This is a workers' compensation case. Claimant sustained a compensable back injury on January 15, 1980. At that time, claimant was employed by Alterman Foods, Inc., now Food Giant, Inc. Benefits were suspended on August 4, 1980, because it was determined that the claimant was able to return to work on May 22, 1980. In the meantime, claimant suffered another back injury on July 5, 1980. The second injury was non-compensable inasmuch as it occurred while claimant was trying on a pair of shoes in a nationally known department store. Following the department store incident claimant was hospitalized and she required surgery. She was released by her physician to return to work on April 19, 1981, with various restrictions. Appellant employer would not give the claimant a job because of the restrictions. Thereafter, the claimant requested a change in condition to reinstate compensation. At the hearing, it was stipulated that the claimant's disability from July 5, 1980, through April 19, 1981, was caused by the second (non-compensable) injury. Thus, there was no claim for weekly income benefits during that period.
Following the hearing, the administrative law judge determined that the claimant's present partial disability was related to the second injury and not to the compensable injury suffered at Food Giant, Inc. Accordingly, the claimant's request for a change in condition was denied. The full board reversed, with one member dissenting. It held that "the continued loss of income after April 19, 1981, is attributable to the original on-the-job injury and resultant limitations rather than the second injury . . ." In its award, the full board directed the employer to recommence weekly benefits commencing August 4, 1980. On appeal to the DeKalb Superior Court, the decision of the board was reversed and the claim was remanded with direction that the board consider the effect of the stipulation of the parties. On remand, the full board (one member dissenting) determined that the stipulation did not have to be accepted as a fact and that the stipulation was in conflict with the evidence. Thus, the board adhered to its initial decision. Upon the second appeal to the superior court, the award of the board was affirmed. We granted the employer's application for a discretionary appeal and this appeal followed. Held:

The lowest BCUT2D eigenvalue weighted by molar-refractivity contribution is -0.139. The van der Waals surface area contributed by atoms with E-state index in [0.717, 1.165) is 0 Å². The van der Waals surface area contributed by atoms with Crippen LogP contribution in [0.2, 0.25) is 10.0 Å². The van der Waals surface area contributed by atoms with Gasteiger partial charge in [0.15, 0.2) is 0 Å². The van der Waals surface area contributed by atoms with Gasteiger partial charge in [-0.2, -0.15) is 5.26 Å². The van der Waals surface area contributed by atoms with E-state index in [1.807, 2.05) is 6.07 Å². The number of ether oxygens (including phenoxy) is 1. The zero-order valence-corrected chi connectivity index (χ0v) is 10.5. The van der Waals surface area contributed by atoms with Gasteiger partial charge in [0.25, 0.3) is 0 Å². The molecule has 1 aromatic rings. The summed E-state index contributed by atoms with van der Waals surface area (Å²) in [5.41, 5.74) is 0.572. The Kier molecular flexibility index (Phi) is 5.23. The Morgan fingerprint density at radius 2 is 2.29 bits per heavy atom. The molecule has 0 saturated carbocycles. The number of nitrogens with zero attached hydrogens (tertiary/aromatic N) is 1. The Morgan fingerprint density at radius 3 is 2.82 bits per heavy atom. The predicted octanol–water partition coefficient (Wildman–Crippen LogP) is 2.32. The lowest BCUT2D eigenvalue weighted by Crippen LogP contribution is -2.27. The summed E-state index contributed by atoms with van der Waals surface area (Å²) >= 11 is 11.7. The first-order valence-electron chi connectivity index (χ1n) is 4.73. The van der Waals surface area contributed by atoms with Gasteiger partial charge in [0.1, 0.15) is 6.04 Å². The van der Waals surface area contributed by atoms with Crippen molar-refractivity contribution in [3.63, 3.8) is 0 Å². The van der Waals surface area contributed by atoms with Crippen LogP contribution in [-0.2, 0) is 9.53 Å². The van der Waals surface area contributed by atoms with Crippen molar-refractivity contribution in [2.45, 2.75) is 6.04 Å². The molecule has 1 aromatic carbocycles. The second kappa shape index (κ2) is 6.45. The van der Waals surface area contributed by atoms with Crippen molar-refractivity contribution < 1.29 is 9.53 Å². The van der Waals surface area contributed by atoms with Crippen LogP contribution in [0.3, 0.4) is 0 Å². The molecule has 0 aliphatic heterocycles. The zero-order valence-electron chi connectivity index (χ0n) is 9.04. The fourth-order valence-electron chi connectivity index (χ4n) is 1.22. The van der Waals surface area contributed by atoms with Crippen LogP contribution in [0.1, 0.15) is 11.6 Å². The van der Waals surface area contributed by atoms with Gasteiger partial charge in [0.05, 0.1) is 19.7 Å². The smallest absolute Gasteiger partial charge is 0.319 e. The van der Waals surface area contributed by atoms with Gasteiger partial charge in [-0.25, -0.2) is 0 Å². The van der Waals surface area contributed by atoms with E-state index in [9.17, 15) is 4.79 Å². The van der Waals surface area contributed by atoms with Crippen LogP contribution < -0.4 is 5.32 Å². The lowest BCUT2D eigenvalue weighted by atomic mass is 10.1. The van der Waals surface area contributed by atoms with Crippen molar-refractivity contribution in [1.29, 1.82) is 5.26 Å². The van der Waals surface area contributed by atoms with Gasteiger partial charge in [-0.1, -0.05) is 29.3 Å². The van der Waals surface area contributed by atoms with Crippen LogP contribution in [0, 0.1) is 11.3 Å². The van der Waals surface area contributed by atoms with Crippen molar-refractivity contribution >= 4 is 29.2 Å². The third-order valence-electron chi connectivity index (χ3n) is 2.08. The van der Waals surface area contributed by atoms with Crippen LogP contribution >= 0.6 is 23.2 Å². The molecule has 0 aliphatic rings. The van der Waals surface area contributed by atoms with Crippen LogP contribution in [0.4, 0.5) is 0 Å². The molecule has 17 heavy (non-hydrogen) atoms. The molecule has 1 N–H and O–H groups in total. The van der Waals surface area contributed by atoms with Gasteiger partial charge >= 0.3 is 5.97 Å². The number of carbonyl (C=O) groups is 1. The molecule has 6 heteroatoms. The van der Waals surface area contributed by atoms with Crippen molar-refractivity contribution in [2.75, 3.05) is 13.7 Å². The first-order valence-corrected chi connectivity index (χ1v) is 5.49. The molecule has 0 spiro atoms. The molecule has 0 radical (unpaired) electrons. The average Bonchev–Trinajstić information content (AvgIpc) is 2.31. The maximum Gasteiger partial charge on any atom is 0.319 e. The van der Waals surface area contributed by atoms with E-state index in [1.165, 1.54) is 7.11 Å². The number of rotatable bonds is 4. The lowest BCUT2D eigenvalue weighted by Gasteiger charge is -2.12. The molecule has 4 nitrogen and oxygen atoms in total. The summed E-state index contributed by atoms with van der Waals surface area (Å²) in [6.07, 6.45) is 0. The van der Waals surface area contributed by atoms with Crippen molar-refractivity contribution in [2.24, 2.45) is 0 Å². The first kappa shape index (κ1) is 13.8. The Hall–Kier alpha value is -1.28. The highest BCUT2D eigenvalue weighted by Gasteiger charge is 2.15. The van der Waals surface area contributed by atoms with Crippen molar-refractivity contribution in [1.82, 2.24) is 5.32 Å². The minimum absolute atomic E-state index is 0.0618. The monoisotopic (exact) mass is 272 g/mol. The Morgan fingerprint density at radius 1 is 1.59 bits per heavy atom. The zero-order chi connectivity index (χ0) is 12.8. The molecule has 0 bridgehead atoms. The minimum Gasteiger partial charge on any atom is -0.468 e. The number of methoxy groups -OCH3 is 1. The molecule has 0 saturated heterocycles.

The stipulation was entered between the parties in open court. Accordingly, the stipulation was conclusive so as to preclude the introduction of contradictory evidence. Grizzle v. Fed. Land Bank, 145 Ga. App. 385
, 389 (244 SE2d 362
); School Boy Sportwear Corp. v. Cornelia Garment Co., 106 Ga. App. 99
, 101 (2) (126 SE2d 248
). In other words, the stipulation operated to eliminate the issue of claimant's right to receive weekly benefits between July 1980 and April 19, 1981. Evans v. Thompson, 143 Ga. 61 (84 SE 128)
. Accordingly, the full board (one member dissenting) erred in considering any evidence which conflicted with the stipulation. To rule otherwise would be to work an injustice upon the employer which prepared its case on the basis that the stipulation was binding. See Wallace v. Matthews, 39 Ga. 617
, wherein the court held that a litigant may withdraw a stipulation concerning the issues to be tried provided that there is sufficient time after the withdrawal of the admission for the preparation of the case. Here the employer tried the case based upon the stipulation that claimant was not seeking weekly benefits for the July 1980 through April 1981 time period. Apparently, the administrative law judge determined the case with this stipulation in mind. Yet, on appeal, the full board (one member dissenting) chose to ignore the stipulation and to rule against the employer on the issue of benefits during the interval in question even though the employer did not have an opportunity to present evidence upon that issue. This was erroneous. It follows that the superior court erred in affirming the award of the board.
Thomas F. Brown II, for appellee.